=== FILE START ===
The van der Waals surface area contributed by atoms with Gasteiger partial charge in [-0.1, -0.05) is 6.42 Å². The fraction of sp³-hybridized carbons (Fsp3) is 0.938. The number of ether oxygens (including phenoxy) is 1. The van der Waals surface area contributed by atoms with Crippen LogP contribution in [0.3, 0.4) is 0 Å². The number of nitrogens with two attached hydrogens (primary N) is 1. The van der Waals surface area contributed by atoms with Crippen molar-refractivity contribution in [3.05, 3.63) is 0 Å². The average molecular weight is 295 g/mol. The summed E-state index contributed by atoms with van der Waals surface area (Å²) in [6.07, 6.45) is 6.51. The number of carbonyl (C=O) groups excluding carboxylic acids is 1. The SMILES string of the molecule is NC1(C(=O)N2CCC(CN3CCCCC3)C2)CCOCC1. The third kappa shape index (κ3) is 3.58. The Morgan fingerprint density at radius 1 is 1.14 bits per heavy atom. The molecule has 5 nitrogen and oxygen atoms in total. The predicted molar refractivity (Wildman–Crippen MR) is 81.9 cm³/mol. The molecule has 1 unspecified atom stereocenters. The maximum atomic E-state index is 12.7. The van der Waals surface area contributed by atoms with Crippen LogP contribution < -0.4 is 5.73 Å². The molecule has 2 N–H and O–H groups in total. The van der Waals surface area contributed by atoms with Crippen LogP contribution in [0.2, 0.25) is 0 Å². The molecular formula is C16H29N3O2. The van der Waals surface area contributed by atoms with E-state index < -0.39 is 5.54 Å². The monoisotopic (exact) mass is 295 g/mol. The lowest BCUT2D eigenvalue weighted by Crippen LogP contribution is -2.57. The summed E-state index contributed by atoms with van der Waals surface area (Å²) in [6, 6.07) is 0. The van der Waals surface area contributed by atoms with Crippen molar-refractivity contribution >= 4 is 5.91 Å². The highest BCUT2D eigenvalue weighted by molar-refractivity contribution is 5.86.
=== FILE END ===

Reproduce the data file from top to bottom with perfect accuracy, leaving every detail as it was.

The van der Waals surface area contributed by atoms with Gasteiger partial charge in [-0.1, -0.05) is 6.42 Å². The fraction of sp³-hybridized carbons (Fsp3) is 0.938. The number of ether oxygens (including phenoxy) is 1. The van der Waals surface area contributed by atoms with Crippen LogP contribution in [0.3, 0.4) is 0 Å². The number of nitrogens with two attached hydrogens (primary N) is 1. The van der Waals surface area contributed by atoms with Crippen molar-refractivity contribution in [3.05, 3.63) is 0 Å². The average molecular weight is 295 g/mol. The summed E-state index contributed by atoms with van der Waals surface area (Å²) in [6.07, 6.45) is 6.51. The number of carbonyl (C=O) groups excluding carboxylic acids is 1. The SMILES string of the molecule is NC1(C(=O)N2CCC(CN3CCCCC3)C2)CCOCC1. The third kappa shape index (κ3) is 3.58. The Morgan fingerprint density at radius 1 is 1.14 bits per heavy atom. The molecule has 5 nitrogen and oxygen atoms in total. The predicted molar refractivity (Wildman–Crippen MR) is 81.9 cm³/mol. The molecule has 1 unspecified atom stereocenters. The maximum atomic E-state index is 12.7. The van der Waals surface area contributed by atoms with Crippen LogP contribution < -0.4 is 5.73 Å². The molecule has 2 N–H and O–H groups in total. The van der Waals surface area contributed by atoms with Crippen LogP contribution in [0.2, 0.25) is 0 Å². The molecular formula is C16H29N3O2. The van der Waals surface area contributed by atoms with E-state index < -0.39 is 5.54 Å². The monoisotopic (exact) mass is 295 g/mol. The lowest BCUT2D eigenvalue weighted by Crippen LogP contribution is -2.57. The summed E-state index contributed by atoms with van der Waals surface area (Å²) in [6, 6.07) is 0. The van der Waals surface area contributed by atoms with Crippen molar-refractivity contribution >= 4 is 5.91 Å². The highest BCUT2D eigenvalue weighted by molar-refractivity contribution is 5.86.